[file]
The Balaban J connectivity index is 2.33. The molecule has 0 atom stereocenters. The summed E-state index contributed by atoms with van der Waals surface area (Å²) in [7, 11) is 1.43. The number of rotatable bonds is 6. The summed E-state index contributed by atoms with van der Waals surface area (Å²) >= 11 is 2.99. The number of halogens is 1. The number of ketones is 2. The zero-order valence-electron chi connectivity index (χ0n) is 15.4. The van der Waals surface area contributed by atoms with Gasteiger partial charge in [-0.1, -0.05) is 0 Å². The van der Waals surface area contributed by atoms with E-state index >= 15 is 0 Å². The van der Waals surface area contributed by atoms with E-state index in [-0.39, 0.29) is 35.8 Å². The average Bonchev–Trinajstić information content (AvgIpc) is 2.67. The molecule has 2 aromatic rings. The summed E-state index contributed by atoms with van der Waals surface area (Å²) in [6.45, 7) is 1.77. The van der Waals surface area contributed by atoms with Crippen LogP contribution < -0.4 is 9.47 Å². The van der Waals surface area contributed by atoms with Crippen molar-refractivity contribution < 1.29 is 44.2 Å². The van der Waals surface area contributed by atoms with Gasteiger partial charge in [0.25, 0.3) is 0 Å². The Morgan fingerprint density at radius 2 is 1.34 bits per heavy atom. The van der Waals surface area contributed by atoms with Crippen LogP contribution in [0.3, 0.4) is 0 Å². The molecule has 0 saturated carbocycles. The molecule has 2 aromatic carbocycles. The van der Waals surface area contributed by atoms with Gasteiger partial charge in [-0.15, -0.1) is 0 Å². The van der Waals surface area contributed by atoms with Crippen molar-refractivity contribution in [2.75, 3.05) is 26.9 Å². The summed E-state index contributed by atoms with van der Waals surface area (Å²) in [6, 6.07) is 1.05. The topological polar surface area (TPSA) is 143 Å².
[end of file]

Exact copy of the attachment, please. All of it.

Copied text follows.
The Balaban J connectivity index is 2.33. The molecule has 0 atom stereocenters. The summed E-state index contributed by atoms with van der Waals surface area (Å²) in [7, 11) is 1.43. The number of rotatable bonds is 6. The summed E-state index contributed by atoms with van der Waals surface area (Å²) >= 11 is 2.99. The number of halogens is 1. The number of ketones is 2. The zero-order valence-electron chi connectivity index (χ0n) is 15.4. The van der Waals surface area contributed by atoms with Gasteiger partial charge in [-0.1, -0.05) is 0 Å². The van der Waals surface area contributed by atoms with E-state index >= 15 is 0 Å². The van der Waals surface area contributed by atoms with E-state index in [-0.39, 0.29) is 35.8 Å². The average Bonchev–Trinajstić information content (AvgIpc) is 2.67. The molecule has 2 aromatic rings. The summed E-state index contributed by atoms with van der Waals surface area (Å²) in [6.45, 7) is 1.77. The van der Waals surface area contributed by atoms with Crippen LogP contribution < -0.4 is 9.47 Å². The van der Waals surface area contributed by atoms with Crippen molar-refractivity contribution < 1.29 is 44.2 Å². The van der Waals surface area contributed by atoms with Gasteiger partial charge in [0.25, 0.3) is 0 Å². The Morgan fingerprint density at radius 2 is 1.34 bits per heavy atom. The van der Waals surface area contributed by atoms with Crippen LogP contribution in [0.3, 0.4) is 0 Å². The molecule has 0 saturated carbocycles. The molecule has 2 aromatic carbocycles. The van der Waals surface area contributed by atoms with Gasteiger partial charge in [-0.15, -0.1) is 0 Å². The van der Waals surface area contributed by atoms with Crippen molar-refractivity contribution in [2.75, 3.05) is 26.9 Å². The summed E-state index contributed by atoms with van der Waals surface area (Å²) in [6, 6.07) is 1.05. The topological polar surface area (TPSA) is 143 Å².